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All too often, snoring is regarded as a nuisance rather than a real health (/basics/health) problem. People who snore—and the partners who must listen to their snoring at night—usually have no problem acknowledging that snoring is disruptive and uncomfortable. But most don’t look for actual treatment for their snoring, particularly if it is not accompanied by obstructive sleep apnea (/conditions/sleep apnea), a serious sleep disorder (/basics/insomnia) that is characterized by interruptions to breathing during sleep (/basics/sleep).

Snoring—with or without sleep apnea—is a very real health concern. Snoring is a sign of disrupted sleep, which can lead to many health problems. And new research (http://www.medicalnewstoday.com/releases/255435.php) suggests that snoring itself may increase the risk of cardiovascular disease.

Researchers at Detroit’s Henry Ford Hospital investigated (http://www.medicalnewstoday.com/articles/255459.php) the possible effects of snoring on the cardiovascular system. They found that snoring is associated with a thickening of the inner walls of the carotid arteries. The carotid arteries are responsible for carrying blood to the brain (/basics/neuroscience). This thickening of the arterial wall is an early sign of carotid artery disease (http://www.ncbi.nlm.nih.gov/pubmedhealth/PMH0004669/), a narrowing or blocking of the arteries that increases the risk of stroke. Researchers also found that people who snore were more likely to suffer from this arterial thickening than others with more widely known risk factors for cardiovascular disease, including smokers, people who are overweight, and those with high blood pressure and high Researchers examined data from 913 patients who sought treatment at Henry Ford Hospital’s sleep clinic. All the participants were between the ages of 1850, and none of them had obstructive sleep apnea. Of this group, 54 men and women completed a survey about their snoring histories. They also received ultrasounds to measure the thickness of the intimamedia (http://www.nejm.org/doi/full/10.1056/NEJMoa1012592) of the carotid artery wall. Intima Media thickness is a measurement of the two innermost layers of the carotid artery wall. Thickening of the intima media layers is considered a sign of elevated risk for cardiovascular disease.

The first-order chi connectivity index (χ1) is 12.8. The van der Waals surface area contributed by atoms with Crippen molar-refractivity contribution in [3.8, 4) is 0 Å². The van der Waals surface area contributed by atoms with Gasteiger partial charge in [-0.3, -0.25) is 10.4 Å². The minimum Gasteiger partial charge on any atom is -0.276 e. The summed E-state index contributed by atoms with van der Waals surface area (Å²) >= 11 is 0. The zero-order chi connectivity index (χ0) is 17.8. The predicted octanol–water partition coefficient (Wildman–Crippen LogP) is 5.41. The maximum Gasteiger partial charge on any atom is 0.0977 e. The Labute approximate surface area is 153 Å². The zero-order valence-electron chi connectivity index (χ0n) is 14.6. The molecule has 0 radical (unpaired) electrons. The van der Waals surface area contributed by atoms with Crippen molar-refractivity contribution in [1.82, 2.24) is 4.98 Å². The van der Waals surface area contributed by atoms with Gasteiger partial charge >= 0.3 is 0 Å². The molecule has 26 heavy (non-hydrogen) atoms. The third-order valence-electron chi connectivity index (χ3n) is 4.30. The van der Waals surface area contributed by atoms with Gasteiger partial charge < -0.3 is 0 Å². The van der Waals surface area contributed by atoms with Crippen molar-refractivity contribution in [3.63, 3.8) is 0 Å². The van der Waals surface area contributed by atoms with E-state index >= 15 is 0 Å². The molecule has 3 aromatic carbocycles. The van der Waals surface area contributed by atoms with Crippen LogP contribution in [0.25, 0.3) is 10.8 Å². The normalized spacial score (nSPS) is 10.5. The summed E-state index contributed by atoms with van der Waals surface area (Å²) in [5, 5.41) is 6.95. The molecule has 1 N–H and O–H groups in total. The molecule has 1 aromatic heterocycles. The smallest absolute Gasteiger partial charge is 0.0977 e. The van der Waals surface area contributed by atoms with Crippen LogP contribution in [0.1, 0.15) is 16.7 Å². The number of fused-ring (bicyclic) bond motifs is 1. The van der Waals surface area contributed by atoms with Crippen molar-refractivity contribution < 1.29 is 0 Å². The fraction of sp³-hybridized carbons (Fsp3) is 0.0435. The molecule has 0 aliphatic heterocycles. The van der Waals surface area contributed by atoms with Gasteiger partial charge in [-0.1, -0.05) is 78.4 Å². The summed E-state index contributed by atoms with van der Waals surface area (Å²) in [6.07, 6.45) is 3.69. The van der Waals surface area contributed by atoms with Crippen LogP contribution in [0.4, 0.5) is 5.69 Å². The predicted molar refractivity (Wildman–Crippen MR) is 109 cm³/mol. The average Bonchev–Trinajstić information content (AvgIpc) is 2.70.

People who snored had greater levels of intima media thickness than those who did not snore, according to the study results. Snoring was alone among risk factors that associated with this abnormality to the carotid arteries. Researchers found no increase in intima media thickness among people with other standard risk factors for cardiovascular risk factors, including obesity (/conditions/obesity), smoking (/basics/smoking), diabetes, high blood pressure and high cholesterol.